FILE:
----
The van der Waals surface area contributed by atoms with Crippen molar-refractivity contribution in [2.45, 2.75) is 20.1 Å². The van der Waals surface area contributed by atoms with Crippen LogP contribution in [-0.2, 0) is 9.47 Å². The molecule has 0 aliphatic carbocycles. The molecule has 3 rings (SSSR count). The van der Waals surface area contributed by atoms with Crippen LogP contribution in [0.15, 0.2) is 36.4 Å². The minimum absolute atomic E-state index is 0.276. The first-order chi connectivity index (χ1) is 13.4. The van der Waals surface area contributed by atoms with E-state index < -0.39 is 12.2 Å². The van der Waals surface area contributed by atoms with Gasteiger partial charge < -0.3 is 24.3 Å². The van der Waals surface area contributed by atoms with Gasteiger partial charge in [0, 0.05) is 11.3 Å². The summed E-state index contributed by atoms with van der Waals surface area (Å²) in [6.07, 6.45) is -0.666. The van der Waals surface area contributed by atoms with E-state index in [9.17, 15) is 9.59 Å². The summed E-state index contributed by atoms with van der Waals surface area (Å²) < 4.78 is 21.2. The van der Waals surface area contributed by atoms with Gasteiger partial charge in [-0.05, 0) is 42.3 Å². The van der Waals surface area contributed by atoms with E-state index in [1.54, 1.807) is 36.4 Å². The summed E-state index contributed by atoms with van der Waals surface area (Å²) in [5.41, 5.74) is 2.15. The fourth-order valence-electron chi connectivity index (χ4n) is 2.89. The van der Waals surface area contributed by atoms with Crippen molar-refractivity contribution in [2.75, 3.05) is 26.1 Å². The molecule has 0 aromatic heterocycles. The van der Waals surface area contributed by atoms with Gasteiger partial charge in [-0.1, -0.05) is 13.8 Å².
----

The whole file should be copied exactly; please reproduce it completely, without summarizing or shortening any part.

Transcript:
The van der Waals surface area contributed by atoms with Crippen molar-refractivity contribution in [2.45, 2.75) is 20.1 Å². The van der Waals surface area contributed by atoms with Crippen LogP contribution in [-0.2, 0) is 9.47 Å². The molecule has 0 aliphatic carbocycles. The molecule has 3 rings (SSSR count). The van der Waals surface area contributed by atoms with Crippen LogP contribution in [0.15, 0.2) is 36.4 Å². The minimum absolute atomic E-state index is 0.276. The first-order chi connectivity index (χ1) is 13.4. The van der Waals surface area contributed by atoms with E-state index < -0.39 is 12.2 Å². The van der Waals surface area contributed by atoms with Gasteiger partial charge < -0.3 is 24.3 Å². The van der Waals surface area contributed by atoms with Gasteiger partial charge in [0, 0.05) is 11.3 Å². The summed E-state index contributed by atoms with van der Waals surface area (Å²) in [6.07, 6.45) is -0.666. The van der Waals surface area contributed by atoms with E-state index in [9.17, 15) is 9.59 Å². The summed E-state index contributed by atoms with van der Waals surface area (Å²) < 4.78 is 21.2. The van der Waals surface area contributed by atoms with Gasteiger partial charge in [-0.05, 0) is 42.3 Å². The van der Waals surface area contributed by atoms with E-state index in [1.54, 1.807) is 36.4 Å². The summed E-state index contributed by atoms with van der Waals surface area (Å²) in [5.41, 5.74) is 2.15. The fourth-order valence-electron chi connectivity index (χ4n) is 2.89. The van der Waals surface area contributed by atoms with Crippen molar-refractivity contribution in [2.75, 3.05) is 26.1 Å². The molecule has 0 aromatic heterocycles. The van der Waals surface area contributed by atoms with Gasteiger partial charge in [-0.1, -0.05) is 13.8 Å².